While it is true that no statistical analysis was performed, the results suggest that plazomicin is not inferior to colistin when treating CREs, and that it could, in fact, be superior to colistin. Based on the data from the CARE trial, wouldn’t it have been reasonable for the FDA to grant approval for BSIs, even if conditional to the presentation of new efficacy data in the treatment of CREs?
Achaogen was requesting a label for use in a limited population in line with that laid out in the LPAD description. Isn’t there a suggestion that when plazomicin is combined with meropenem/tigecycline the benefits outweigh the risks, as defined in the guidance for industry outlined by the FDA? Indeed, the FDA recently granted a conditional approval for Sarepta’s Exondys 51 (eteplirsen) for Duchenne muscular dystrophy, which not only did not receive the support of the AdCom, but also presented data arguably less impressive than plazomicin’s; Sarepta is currently running efficacy trials to further demonstrate benefits, and it would not be unreasonable to request the same to Achaogen.
As some members of the AdCom admitted, plazomicin will be used off-label for the treatment of BSIs. While frowned upon in other therapeutic areas, off-label prescribing is common for antibiotics, since many of them have a limited number of approved indications, especially when treating life threatening infections.
Only a limited number of antibiotics has a label for BSIs, and our primary market research indicates that off-label prescribing is widespread in BSIs. However, lack of approval for BSIs may limit formulary inclusion, hindering its uptake. Moreover, the FDA decision can have important repercussions for new antibiotics under development. Some of them (Merck’s imipenem/cilastatin/relebactam and Shionogi’s cefiderocol) are being evaluated/have been evaluated in smaller Phase III clinical trials, that specifically enrolled patients with confirmed infections caused by antibiotic resistant pathogens.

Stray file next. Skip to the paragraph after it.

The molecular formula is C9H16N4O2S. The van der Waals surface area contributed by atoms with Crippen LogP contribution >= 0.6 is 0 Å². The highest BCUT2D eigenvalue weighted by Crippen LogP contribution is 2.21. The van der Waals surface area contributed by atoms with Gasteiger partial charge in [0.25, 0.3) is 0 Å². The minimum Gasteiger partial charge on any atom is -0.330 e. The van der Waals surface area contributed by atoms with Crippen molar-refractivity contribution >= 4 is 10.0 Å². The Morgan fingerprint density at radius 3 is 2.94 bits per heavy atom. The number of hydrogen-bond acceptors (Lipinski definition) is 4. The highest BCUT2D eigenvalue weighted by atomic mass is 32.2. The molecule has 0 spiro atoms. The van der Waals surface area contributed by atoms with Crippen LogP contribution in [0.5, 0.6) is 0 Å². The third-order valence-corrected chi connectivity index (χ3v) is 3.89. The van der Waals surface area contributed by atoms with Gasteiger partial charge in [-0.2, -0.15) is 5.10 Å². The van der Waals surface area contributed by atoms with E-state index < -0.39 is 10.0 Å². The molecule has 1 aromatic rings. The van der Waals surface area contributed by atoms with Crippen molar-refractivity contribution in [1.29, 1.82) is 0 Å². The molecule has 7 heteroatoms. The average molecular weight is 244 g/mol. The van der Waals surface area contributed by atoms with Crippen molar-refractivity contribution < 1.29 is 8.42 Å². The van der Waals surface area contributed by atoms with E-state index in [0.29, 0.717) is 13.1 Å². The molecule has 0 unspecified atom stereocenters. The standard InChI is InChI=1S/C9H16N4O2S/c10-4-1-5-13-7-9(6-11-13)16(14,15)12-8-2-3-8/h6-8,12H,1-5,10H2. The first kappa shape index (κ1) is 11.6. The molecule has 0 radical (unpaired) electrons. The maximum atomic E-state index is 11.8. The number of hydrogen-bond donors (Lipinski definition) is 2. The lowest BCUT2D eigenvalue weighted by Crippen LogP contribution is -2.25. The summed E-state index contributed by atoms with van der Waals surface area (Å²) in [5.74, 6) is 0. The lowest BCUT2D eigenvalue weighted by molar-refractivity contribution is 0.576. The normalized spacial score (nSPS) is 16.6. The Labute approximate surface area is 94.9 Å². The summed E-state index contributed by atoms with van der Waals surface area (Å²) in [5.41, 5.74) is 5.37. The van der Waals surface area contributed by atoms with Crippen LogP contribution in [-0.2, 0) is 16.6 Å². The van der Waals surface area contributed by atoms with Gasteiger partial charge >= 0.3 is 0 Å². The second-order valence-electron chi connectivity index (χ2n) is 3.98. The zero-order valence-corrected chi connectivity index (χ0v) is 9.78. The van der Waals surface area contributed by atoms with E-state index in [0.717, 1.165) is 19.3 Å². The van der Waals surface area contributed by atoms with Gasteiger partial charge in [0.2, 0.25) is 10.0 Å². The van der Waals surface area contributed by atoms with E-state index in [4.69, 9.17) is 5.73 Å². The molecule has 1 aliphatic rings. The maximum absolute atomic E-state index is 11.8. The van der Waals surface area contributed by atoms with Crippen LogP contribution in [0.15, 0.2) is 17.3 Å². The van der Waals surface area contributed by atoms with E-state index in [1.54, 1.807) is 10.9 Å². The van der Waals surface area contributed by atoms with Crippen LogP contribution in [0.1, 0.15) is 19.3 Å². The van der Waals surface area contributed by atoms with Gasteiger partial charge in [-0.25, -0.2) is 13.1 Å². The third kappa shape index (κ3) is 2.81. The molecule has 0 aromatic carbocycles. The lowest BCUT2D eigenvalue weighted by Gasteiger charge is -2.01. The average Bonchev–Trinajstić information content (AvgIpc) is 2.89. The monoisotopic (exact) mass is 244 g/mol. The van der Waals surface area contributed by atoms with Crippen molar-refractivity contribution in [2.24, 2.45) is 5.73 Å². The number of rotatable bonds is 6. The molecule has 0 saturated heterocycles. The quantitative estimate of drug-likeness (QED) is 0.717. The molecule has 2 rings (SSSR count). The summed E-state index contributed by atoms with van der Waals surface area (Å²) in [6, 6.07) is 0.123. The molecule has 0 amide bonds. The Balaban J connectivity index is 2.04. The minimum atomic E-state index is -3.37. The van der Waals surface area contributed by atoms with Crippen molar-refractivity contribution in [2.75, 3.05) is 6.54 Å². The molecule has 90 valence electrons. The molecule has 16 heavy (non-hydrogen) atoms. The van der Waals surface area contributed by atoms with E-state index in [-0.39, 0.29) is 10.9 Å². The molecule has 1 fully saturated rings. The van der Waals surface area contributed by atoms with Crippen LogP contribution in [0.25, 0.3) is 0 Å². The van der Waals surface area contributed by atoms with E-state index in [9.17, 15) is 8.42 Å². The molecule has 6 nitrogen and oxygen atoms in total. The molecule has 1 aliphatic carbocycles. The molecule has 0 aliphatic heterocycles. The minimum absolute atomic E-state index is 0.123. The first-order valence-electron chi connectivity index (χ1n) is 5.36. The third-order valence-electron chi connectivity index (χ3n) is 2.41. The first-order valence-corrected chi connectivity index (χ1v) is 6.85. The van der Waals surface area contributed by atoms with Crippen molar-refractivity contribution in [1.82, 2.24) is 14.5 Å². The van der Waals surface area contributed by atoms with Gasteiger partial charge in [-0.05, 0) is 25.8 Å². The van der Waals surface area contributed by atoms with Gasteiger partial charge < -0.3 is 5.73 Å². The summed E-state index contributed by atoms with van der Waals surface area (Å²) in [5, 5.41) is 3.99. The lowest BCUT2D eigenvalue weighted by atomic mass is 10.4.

The FDA’s decision may have raised questions among those with interest in the development of antibiotics:
- How will data provided by those smaller trials be evaluated? How valuable will it be for approval of a specific label?
- Will developers continue to invest time and money running smaller pathogen-specific trials?
What’s next for plazomicin?
This decision was a disappointing outcome, considering that the LPAD pathway was created to facilitate the development of new antibiotics, and the FDA could have shown some flexibility and willingness to work together with Achaogen. Instead, the first molecule ever to use this mechanism was criticized for data shortcomings that would be expected for any trial run in such a limited patient population. Achaogen has indicated their intent to initiate conversations with the FDA to determine if there is a way to address the complete response letter it received, but damage may have already been done.
Nuno Antunes is a Senior analyst on Infectious, Niche, & Rare Disease team at DRG, currently covering the hospital antibiotic markets, including Gram-Negative Infection and C. difficile Infection.
Follow the links to learn more about DRG’s antibacterial markets extensive coverage, including Gram-Negative, MRSA, and C. difficile infections:
Hospital-Treated Gram Negative Infections – Unmet Need
Hospital-Treated Gram Negative Infections – Disease Landscape & Forecast
Methicillin-Resistant Staphylococcus aureus Infections – Disease Landscape and Forecast (G7)
Methicillin-Resistant Staphylococcus aureus Infections – Current Treatment (US)
Methicillin-Resistant Staphylococcus aureus Infections – Unmet Need (US, EU5)
Clostridium difficile Infection – Disease Landscape and Forecast (US, EU5)
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Nuno T. Antunes, Ph.D., is principal business insights analyst on the Infectious, Niche, and Rare Diseases team at Decision Resources Group. Previously, he was a Latin America Market Access senior analyst in the Global Market Access Insights Team, where he developed expertise in market access, pricing and reimbursement, health technology assessment, and health policy.
Nuno holds a Ph.D. in animal health from the Universidad de las Palmas de Gran Canaria, Spain, and a D.V.M. degree from the Universidade de Trás-os-Montes e Alto Douro, Portugal. Prior to joining DRG, he conducted research in antimicrobial resistance and antimicrobial development, and worked in the medical devices industry as a scientist.